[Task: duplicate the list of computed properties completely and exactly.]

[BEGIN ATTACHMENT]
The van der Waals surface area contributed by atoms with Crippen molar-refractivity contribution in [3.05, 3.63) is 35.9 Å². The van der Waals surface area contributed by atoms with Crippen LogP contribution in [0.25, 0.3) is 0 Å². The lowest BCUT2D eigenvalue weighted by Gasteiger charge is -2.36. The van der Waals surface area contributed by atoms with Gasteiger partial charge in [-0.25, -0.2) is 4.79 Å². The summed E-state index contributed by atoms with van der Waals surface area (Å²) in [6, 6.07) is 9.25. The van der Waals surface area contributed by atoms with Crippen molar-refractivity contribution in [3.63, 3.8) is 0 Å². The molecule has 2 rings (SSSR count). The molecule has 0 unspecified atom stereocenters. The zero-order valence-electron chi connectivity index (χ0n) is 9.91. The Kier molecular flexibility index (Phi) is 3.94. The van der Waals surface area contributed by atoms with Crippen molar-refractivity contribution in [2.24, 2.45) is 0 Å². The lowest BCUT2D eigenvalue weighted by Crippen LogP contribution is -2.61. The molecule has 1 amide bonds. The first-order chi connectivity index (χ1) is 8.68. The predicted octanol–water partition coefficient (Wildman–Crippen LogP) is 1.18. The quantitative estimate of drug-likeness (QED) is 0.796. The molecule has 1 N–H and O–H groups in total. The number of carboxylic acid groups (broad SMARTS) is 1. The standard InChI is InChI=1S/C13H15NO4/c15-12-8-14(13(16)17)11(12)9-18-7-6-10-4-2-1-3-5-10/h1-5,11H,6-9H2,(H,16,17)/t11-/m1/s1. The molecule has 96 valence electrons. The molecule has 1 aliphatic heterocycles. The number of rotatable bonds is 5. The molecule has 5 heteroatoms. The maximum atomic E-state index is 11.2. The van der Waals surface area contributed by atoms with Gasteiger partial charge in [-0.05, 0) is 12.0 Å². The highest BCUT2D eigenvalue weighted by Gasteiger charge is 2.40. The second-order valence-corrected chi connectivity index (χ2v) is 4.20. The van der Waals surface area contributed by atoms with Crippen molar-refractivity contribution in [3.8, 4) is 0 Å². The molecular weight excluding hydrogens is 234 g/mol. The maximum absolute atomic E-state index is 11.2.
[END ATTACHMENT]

The van der Waals surface area contributed by atoms with Crippen molar-refractivity contribution in [3.05, 3.63) is 35.9 Å². The van der Waals surface area contributed by atoms with Crippen LogP contribution in [0.25, 0.3) is 0 Å². The lowest BCUT2D eigenvalue weighted by Gasteiger charge is -2.36. The van der Waals surface area contributed by atoms with Gasteiger partial charge in [-0.25, -0.2) is 4.79 Å². The summed E-state index contributed by atoms with van der Waals surface area (Å²) in [6, 6.07) is 9.25. The van der Waals surface area contributed by atoms with Crippen molar-refractivity contribution in [3.63, 3.8) is 0 Å². The molecule has 2 rings (SSSR count). The molecule has 0 unspecified atom stereocenters. The zero-order valence-electron chi connectivity index (χ0n) is 9.91. The Kier molecular flexibility index (Phi) is 3.94. The van der Waals surface area contributed by atoms with Crippen molar-refractivity contribution in [2.24, 2.45) is 0 Å². The lowest BCUT2D eigenvalue weighted by Crippen LogP contribution is -2.61. The molecule has 1 amide bonds. The first-order chi connectivity index (χ1) is 8.68. The predicted octanol–water partition coefficient (Wildman–Crippen LogP) is 1.18. The quantitative estimate of drug-likeness (QED) is 0.796. The molecule has 1 N–H and O–H groups in total. The number of carboxylic acid groups (broad SMARTS) is 1. The standard InChI is InChI=1S/C13H15NO4/c15-12-8-14(13(16)17)11(12)9-18-7-6-10-4-2-1-3-5-10/h1-5,11H,6-9H2,(H,16,17)/t11-/m1/s1. The molecule has 96 valence electrons. The molecule has 1 aliphatic heterocycles. The number of rotatable bonds is 5. The molecule has 5 heteroatoms. The maximum atomic E-state index is 11.2. The van der Waals surface area contributed by atoms with Gasteiger partial charge in [-0.05, 0) is 12.0 Å². The highest BCUT2D eigenvalue weighted by Gasteiger charge is 2.40. The second-order valence-corrected chi connectivity index (χ2v) is 4.20. The van der Waals surface area contributed by atoms with Crippen molar-refractivity contribution in [3.8, 4) is 0 Å². The molecular weight excluding hydrogens is 234 g/mol. The maximum absolute atomic E-state index is 11.2.